In recent years, magical realism, or story elements that can certainly be argued to be magical realist in nature, have found their way back into film after a brief heyday in the 1990’s when filmmakers and studios, encouraged by the success of the film adaptation of Como Agua por Chocolate (Like Water for Chocolate), rushed to mine the wealth of magical realist literature produced by Latin American authors in the ’50s and ’60s. In the past half-decade, films such as Midnight in Paris, Beasts of the Southern Wild, Birdman, and now The Age of Adaline arguably best display how just a touch of the fantastical used to the steer the direction of an otherwise realistically presented story can produce wondrous entertainment. What all these films have in common is that, in degrees that vary slightly depending on the film, the “magic” simply “happens” — there’s no effort to overly explain it, no science fiction jargon or fantasy clichés utilized in order to try to make it the center of the narrative. Whatever happens just happens, and from there we watch as the characters touched by that happening adapt to their situations and live their now somewhat extraordinary lives.
In terms of this film, what that approach does is put the onus for the film’s impact squarely on the comely shoulders of Blake Lively and her supporting cast, just as it might be in any other romantic drama, and she and her cast mates deliver the goods in every measurable way. Aided by a smart script credited to screenwriters J. Mills Goodloe and Salvador Paskowitz that adeptly avoids cliché and schmaltz in spoken dialogue, Lively’s Adaline is a character that shows subtle changes over time — manner of speech, hair and fashion, even body language — but always retains a timeless mixture of grace, elegance, and vulnerability that makes her captivating to watch. Huisman, all bright smiles and irrepressible charm as Ellis, proves to be a perfect match on screen for what Lively brings to the pairing — if you make it through all their scenes together in the film without smiling even once, then you’ve got ice water in your veins. Lively’s scenes with Ellen Burstyn are also impressively delivered, as the two must work against what an audience’s natural expectations would be and convey a mother/daughter relationship with Burstyn as the daughter. Harrison Ford, for his part, also stands out in a role quite unlike most of what we’ve seen him in throughout his career.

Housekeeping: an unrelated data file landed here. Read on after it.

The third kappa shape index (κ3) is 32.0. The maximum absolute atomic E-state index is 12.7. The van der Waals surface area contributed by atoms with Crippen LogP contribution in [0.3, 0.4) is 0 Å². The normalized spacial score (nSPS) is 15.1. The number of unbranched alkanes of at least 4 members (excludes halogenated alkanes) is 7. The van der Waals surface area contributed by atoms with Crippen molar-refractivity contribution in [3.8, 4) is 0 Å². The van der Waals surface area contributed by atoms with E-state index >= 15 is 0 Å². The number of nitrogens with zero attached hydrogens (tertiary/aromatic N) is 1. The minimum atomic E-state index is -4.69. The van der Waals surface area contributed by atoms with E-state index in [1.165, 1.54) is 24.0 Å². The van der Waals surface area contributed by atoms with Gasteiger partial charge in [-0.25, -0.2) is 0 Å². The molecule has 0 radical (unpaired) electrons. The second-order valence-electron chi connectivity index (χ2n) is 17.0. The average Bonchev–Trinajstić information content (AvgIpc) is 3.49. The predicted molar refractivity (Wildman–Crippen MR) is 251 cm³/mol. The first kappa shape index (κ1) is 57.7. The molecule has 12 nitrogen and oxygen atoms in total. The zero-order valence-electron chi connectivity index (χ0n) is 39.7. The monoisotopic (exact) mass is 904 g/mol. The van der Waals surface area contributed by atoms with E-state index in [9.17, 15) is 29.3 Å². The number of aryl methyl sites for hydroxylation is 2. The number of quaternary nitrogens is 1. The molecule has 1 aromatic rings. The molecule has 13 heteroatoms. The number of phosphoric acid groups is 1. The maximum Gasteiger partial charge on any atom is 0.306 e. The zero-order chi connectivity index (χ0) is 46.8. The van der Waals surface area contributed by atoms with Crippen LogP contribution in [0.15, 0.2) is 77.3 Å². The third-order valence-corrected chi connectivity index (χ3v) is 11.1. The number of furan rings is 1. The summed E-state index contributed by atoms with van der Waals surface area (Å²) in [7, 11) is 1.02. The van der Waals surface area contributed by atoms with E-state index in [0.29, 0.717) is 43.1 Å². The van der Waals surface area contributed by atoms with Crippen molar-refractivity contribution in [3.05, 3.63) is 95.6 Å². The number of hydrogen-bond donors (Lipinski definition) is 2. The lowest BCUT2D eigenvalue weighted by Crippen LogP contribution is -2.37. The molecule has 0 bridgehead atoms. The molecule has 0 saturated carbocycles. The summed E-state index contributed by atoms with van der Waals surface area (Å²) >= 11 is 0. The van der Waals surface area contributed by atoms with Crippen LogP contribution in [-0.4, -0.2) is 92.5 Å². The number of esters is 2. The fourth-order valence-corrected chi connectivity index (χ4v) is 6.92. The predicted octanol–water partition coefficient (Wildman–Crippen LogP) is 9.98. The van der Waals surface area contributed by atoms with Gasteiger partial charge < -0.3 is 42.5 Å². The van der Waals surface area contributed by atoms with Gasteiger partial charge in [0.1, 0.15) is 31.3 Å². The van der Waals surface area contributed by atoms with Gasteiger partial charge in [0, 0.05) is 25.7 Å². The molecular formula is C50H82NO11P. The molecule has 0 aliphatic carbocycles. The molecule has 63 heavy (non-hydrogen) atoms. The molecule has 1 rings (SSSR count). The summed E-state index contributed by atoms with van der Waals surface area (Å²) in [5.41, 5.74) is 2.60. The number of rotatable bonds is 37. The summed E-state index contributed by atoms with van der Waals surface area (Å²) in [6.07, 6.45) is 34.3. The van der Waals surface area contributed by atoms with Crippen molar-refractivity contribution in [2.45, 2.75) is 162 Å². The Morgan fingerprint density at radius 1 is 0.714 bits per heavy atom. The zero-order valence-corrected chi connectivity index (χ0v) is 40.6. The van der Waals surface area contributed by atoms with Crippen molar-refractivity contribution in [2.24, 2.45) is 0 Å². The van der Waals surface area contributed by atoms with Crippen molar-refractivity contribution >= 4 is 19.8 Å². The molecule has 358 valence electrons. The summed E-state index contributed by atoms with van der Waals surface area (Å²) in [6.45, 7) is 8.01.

Visually, the movie is also a great deal of fun to watch for the way the different time periods shown in Adaline’s memories and flashbacks are brought to life. Director Lee Toland Krieger (Jesse and Celeste Forever) and his crew pay homage to the color palettes and presentation of films of the past in order to delineate the different eras Adaline has lived through, casting the wartime ’40s in sepia tones, the ’50s in predominantly primary colors a la Technicolor processing, soaking the ’60s in gauzy sunshine, etc. There’s no one consistent visual tone here, nor should there be — the varied approach just adds to the veracity of what the audience sees, that these vignettes look exactly how they might in a photo or a film of the era in which they take place.
All that said, yes, there’s no escaping the fact that no doubt, if you’ve seen a movie or two or twenty in your lifetime, in particular big screen romances, you’ll know just how this will all play out about halfway through the film. If you can turn the part of your brain that thinks ahead during a film to try to predict where things are going, by all means, do so, and sit back and enjoy The Age of Adaline. If you can’t turn it off, well, that’s okay — just focus on everything else that’s does exceed your expectations and is done well, because there’s probably a lot.
Score: 4 out of 5
The Age of Adaline
Starring Blake Lively, Michiel Huisman, Kathy Baker, Harrison Ford, and Ellen Burstyn. Directed by Lee Toland Krieger.
Running Time: 110 minutes
Rated PG-13 for a suggestive comment.